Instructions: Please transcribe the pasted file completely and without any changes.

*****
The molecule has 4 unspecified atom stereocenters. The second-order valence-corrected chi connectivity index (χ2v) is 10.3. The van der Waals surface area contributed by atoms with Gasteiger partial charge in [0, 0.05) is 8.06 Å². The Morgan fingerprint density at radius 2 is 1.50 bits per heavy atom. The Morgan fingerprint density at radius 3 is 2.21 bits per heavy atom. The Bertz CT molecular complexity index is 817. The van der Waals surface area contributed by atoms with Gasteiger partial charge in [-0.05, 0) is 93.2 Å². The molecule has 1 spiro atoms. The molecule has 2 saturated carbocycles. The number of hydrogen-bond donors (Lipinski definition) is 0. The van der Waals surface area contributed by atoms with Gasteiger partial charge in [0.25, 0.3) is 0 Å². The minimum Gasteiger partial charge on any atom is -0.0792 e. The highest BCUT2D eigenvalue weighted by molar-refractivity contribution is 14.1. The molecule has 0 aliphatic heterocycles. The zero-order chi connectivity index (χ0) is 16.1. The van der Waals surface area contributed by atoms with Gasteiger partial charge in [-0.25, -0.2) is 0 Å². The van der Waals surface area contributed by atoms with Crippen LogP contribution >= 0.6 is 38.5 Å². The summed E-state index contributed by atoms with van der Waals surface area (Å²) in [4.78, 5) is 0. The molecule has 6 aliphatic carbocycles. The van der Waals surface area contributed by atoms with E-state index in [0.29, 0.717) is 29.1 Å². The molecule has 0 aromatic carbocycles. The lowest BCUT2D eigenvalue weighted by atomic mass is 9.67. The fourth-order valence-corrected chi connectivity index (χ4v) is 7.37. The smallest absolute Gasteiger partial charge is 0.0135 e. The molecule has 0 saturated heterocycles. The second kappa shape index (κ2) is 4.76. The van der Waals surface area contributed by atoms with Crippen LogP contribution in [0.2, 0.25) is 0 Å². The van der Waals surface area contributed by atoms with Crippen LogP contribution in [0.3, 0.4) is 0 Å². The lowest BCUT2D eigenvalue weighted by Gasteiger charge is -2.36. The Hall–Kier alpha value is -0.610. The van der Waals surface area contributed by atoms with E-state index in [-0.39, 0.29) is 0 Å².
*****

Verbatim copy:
The molecule has 4 unspecified atom stereocenters. The second-order valence-corrected chi connectivity index (χ2v) is 10.3. The van der Waals surface area contributed by atoms with Gasteiger partial charge in [0, 0.05) is 8.06 Å². The Morgan fingerprint density at radius 2 is 1.50 bits per heavy atom. The Morgan fingerprint density at radius 3 is 2.21 bits per heavy atom. The Bertz CT molecular complexity index is 817. The van der Waals surface area contributed by atoms with Gasteiger partial charge in [-0.05, 0) is 93.2 Å². The molecule has 1 spiro atoms. The molecule has 2 saturated carbocycles. The number of hydrogen-bond donors (Lipinski definition) is 0. The van der Waals surface area contributed by atoms with Gasteiger partial charge in [0.25, 0.3) is 0 Å². The minimum Gasteiger partial charge on any atom is -0.0792 e. The highest BCUT2D eigenvalue weighted by molar-refractivity contribution is 14.1. The molecule has 0 aliphatic heterocycles. The zero-order chi connectivity index (χ0) is 16.1. The van der Waals surface area contributed by atoms with Gasteiger partial charge in [-0.25, -0.2) is 0 Å². The van der Waals surface area contributed by atoms with Crippen LogP contribution >= 0.6 is 38.5 Å². The summed E-state index contributed by atoms with van der Waals surface area (Å²) in [4.78, 5) is 0. The molecule has 6 aliphatic carbocycles. The van der Waals surface area contributed by atoms with E-state index in [0.29, 0.717) is 29.1 Å². The molecule has 0 aromatic carbocycles. The lowest BCUT2D eigenvalue weighted by atomic mass is 9.67. The fourth-order valence-corrected chi connectivity index (χ4v) is 7.37. The smallest absolute Gasteiger partial charge is 0.0135 e. The molecule has 0 saturated heterocycles. The second kappa shape index (κ2) is 4.76. The van der Waals surface area contributed by atoms with Crippen LogP contribution in [0.2, 0.25) is 0 Å². The van der Waals surface area contributed by atoms with Crippen LogP contribution in [0.3, 0.4) is 0 Å². The lowest BCUT2D eigenvalue weighted by Gasteiger charge is -2.36. The Hall–Kier alpha value is -0.610. The van der Waals surface area contributed by atoms with E-state index in [-0.39, 0.29) is 0 Å².